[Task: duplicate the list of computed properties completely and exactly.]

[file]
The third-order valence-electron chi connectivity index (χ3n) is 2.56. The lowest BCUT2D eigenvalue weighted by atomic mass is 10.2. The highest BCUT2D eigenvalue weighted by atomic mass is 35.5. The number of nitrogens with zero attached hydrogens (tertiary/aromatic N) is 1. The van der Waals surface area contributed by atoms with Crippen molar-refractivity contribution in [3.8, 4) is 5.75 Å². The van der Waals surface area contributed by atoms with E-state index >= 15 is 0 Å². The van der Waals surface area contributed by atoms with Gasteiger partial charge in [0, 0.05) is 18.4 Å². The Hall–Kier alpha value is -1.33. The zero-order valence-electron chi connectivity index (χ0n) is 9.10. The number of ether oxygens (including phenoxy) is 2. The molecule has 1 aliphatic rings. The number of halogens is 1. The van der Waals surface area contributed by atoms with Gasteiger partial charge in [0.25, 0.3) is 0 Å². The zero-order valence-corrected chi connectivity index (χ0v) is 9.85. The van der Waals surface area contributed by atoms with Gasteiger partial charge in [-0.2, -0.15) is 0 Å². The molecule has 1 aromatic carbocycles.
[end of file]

The third-order valence-electron chi connectivity index (χ3n) is 2.56. The lowest BCUT2D eigenvalue weighted by atomic mass is 10.2. The highest BCUT2D eigenvalue weighted by atomic mass is 35.5. The number of nitrogens with zero attached hydrogens (tertiary/aromatic N) is 1. The van der Waals surface area contributed by atoms with Crippen molar-refractivity contribution in [3.8, 4) is 5.75 Å². The van der Waals surface area contributed by atoms with E-state index >= 15 is 0 Å². The van der Waals surface area contributed by atoms with Gasteiger partial charge in [0, 0.05) is 18.4 Å². The Hall–Kier alpha value is -1.33. The zero-order valence-electron chi connectivity index (χ0n) is 9.10. The number of ether oxygens (including phenoxy) is 2. The molecule has 1 aliphatic rings. The number of halogens is 1. The van der Waals surface area contributed by atoms with Gasteiger partial charge in [0.25, 0.3) is 0 Å². The zero-order valence-corrected chi connectivity index (χ0v) is 9.85. The van der Waals surface area contributed by atoms with Gasteiger partial charge in [-0.2, -0.15) is 0 Å². The molecule has 1 aromatic carbocycles.